"Holy illusion" = der heilige Schein. A central claim of Berger's book is that the leaders of the Catholic church approach issues like the issue of human sexuality in a duplicitous way, teaching officially what they knows full well lay Catholics do not and will not live in their personal lives, and in this way, undermining the integrity of the church's proclamation of the gospel and its claim to be the bearer of unique truth for the world.
In Alan's view, a primary reason Berger is now choosing to regress, to walk back some of his previous views including his support for same-sex marriage, is that he has now allied himself with European and North American thinkers and groups that want to frame the current moment in global history in explicit terms as a battle against Christian truth and Islamic error, against a "Christian" civilization they see as under attack by demonic Islamic ideology: Alan writes,
He now expouses the view, shared by other intellectuals such as the German secular Muslim Hamed Abdel-Samad and the American spokesman for the new atheists, Sam Harris, that it's not merely radical Muslims that are a danger to Western Civilization, but Islam itself as an ideology. This anti-Islam camp finds the defense of Muslims by most people on the left, including one's gay brothers and sisters, to be unacceptable and self-destructive. Berger will now tell you he no longer wants his gay identity to be central. He has swung sharply to the right, joined the conservative CDU (Christian Democratic Party) (although he remains opposed to its head, Angela Merkel), attacks the leftist Green Party, accusing it of becoming an enabler of the rightwing AfD (Alternative für Deutschland) party. He has also become a supporter of Donald Trump and a defender of another radical gay rightist, the provocateur Milo Yiannopoulos, editor of Breitbart News, notorious for its white supremacist and anti-feminist sympathies. One wonders if he really knows who he is in bed with.
This move leaves Alan puzzled:
Is he deliberately closing his eyes to the fact that most victims of terrorism are Muslims, and that closing ranks with Muslims would probably be a more effective strategy for fighting radical Islam than closing ranks with separatist-oriented Catholics? That joining with clericalist Catholics, in the mistaken belief that they are the church, even though they are outnumbered by Catholics seeking reform, is counter-productive?
Whether Berger sees the irony in his instrumentalization of the church for political purposes after having criticized it for encouraging hypocrisy through the mechanism of illusion, remains an open question. To instrumentalize religion, and make it serve any purpose other than to spread the message of the gospel, according to the pious, is to pervert the faith.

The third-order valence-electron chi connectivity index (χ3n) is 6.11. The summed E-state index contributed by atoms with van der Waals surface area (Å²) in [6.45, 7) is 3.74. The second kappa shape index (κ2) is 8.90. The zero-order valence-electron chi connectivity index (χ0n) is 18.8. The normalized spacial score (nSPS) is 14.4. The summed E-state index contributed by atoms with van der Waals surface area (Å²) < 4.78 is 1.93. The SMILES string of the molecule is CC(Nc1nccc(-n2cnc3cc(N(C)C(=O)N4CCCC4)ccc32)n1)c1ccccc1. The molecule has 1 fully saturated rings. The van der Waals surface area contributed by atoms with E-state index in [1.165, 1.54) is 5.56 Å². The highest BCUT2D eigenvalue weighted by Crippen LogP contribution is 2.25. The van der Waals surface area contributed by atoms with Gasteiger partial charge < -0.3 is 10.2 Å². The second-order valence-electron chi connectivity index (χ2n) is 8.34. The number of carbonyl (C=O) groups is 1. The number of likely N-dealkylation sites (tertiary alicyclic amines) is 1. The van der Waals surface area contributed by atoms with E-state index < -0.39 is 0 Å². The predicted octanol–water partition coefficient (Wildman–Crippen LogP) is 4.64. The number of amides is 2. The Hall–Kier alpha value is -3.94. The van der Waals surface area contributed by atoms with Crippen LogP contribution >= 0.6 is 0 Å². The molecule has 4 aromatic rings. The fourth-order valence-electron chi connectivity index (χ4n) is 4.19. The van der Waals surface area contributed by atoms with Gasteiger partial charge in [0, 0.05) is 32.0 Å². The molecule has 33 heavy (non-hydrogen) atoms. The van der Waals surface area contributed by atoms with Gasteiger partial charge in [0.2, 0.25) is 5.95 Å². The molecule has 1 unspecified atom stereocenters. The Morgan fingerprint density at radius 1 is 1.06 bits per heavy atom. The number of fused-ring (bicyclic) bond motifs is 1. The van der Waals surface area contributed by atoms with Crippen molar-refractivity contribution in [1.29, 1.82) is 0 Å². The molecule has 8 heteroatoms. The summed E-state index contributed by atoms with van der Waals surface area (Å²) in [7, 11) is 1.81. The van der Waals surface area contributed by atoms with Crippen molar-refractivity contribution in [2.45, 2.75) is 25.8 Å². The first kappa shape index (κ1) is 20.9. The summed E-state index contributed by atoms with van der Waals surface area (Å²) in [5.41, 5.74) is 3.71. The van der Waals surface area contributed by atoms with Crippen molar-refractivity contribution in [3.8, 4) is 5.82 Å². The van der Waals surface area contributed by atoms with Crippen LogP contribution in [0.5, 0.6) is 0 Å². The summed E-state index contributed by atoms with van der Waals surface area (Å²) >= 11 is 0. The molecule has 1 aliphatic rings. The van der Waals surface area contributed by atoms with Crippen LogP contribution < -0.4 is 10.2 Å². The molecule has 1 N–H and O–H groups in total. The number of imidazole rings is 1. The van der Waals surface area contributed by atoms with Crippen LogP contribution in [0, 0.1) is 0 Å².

To my way of thinking, the answer to the conundrum that is David Berger and his recent "boomerang" is fairly simple: it's right in front of our eyes in Alan's observation that "[h]e has also become a supporter of Donald Trump and a defender of another radical gay rightist, the provocateur Milo Yiannopoulos . . . ." As ethnocentric nationalist movements sweep across Europe and North America and show their power in Brexit and the election of Donald Trump, Berger is, quite simply — and to put this point crudely — choosing what he sees as the winning side in an historic battle. It's easy for him to choose this side because he has been immersed in the ideology of right-wing anti-modern reactionary Catholicism for much of his life — and right-wing anti-modern reactionary Catholicism is at the very heart of the anti-Islamic (and anti-Semitic, misogynistic, racist, and homophobic) ethnocentric nationalism now gaining such power in Europe and North America.
We can and should look for more of these "boomerang" people to come down the pike now, following Donald Trump's inauguration. They are everywhere in the media as the media normalize Donald Trump. They are richly represented among "liberal" Catholic intellectual leaders in the U.S. who will find every way possible to praise Donald Trump, as they continue to find every way possible not to stand in solidarity with African Americans and LGBT people.
It's really not news, is it, that people like to be on the "winning" side, and will, like Jason Chaffetz, who told us he could not support Donald Trump because Chaffetz has a daughter, fall all over themselves now to curry Trump's favor?
The photo of the cover of Berger's book is from its Amazon page.